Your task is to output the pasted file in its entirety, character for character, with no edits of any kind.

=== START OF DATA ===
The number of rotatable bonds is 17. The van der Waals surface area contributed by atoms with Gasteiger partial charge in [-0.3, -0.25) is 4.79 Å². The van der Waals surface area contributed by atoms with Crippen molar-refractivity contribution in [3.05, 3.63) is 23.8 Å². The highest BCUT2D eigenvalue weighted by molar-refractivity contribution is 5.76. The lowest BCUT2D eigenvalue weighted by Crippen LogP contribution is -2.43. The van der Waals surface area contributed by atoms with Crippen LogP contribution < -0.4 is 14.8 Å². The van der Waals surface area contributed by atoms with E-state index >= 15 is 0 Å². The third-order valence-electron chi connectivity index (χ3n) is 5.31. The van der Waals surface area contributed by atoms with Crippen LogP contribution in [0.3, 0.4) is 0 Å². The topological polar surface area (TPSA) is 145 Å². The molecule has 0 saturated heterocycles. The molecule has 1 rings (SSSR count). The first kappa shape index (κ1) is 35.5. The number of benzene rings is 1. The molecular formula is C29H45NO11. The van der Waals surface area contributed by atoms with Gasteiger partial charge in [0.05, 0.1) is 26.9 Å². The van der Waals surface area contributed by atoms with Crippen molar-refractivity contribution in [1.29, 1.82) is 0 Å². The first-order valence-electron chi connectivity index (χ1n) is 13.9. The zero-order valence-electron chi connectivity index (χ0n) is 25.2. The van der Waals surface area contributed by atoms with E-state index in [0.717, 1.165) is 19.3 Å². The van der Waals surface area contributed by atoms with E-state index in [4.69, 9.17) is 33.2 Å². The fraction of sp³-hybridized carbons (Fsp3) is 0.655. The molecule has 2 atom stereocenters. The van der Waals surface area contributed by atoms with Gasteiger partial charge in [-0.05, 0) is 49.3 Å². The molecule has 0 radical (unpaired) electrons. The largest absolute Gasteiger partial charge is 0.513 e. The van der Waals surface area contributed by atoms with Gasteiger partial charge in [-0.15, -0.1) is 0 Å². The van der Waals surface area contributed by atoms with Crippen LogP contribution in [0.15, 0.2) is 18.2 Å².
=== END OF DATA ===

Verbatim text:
The number of rotatable bonds is 17. The van der Waals surface area contributed by atoms with Gasteiger partial charge in [-0.3, -0.25) is 4.79 Å². The van der Waals surface area contributed by atoms with Crippen molar-refractivity contribution in [3.05, 3.63) is 23.8 Å². The highest BCUT2D eigenvalue weighted by molar-refractivity contribution is 5.76. The lowest BCUT2D eigenvalue weighted by Crippen LogP contribution is -2.43. The van der Waals surface area contributed by atoms with Crippen LogP contribution < -0.4 is 14.8 Å². The van der Waals surface area contributed by atoms with E-state index >= 15 is 0 Å². The third-order valence-electron chi connectivity index (χ3n) is 5.31. The van der Waals surface area contributed by atoms with Crippen LogP contribution in [0.3, 0.4) is 0 Å². The topological polar surface area (TPSA) is 145 Å². The molecule has 0 saturated heterocycles. The molecule has 1 rings (SSSR count). The first kappa shape index (κ1) is 35.5. The number of benzene rings is 1. The molecular formula is C29H45NO11. The van der Waals surface area contributed by atoms with Gasteiger partial charge in [0.05, 0.1) is 26.9 Å². The van der Waals surface area contributed by atoms with Crippen molar-refractivity contribution in [1.29, 1.82) is 0 Å². The first-order valence-electron chi connectivity index (χ1n) is 13.9. The zero-order valence-electron chi connectivity index (χ0n) is 25.2. The van der Waals surface area contributed by atoms with E-state index in [0.717, 1.165) is 19.3 Å². The van der Waals surface area contributed by atoms with E-state index in [4.69, 9.17) is 33.2 Å². The fraction of sp³-hybridized carbons (Fsp3) is 0.655. The molecule has 2 atom stereocenters. The van der Waals surface area contributed by atoms with Gasteiger partial charge in [-0.05, 0) is 49.3 Å². The molecule has 0 radical (unpaired) electrons. The largest absolute Gasteiger partial charge is 0.513 e. The van der Waals surface area contributed by atoms with Gasteiger partial charge in [-0.15, -0.1) is 0 Å². The van der Waals surface area contributed by atoms with Crippen LogP contribution in [0.15, 0.2) is 18.2 Å².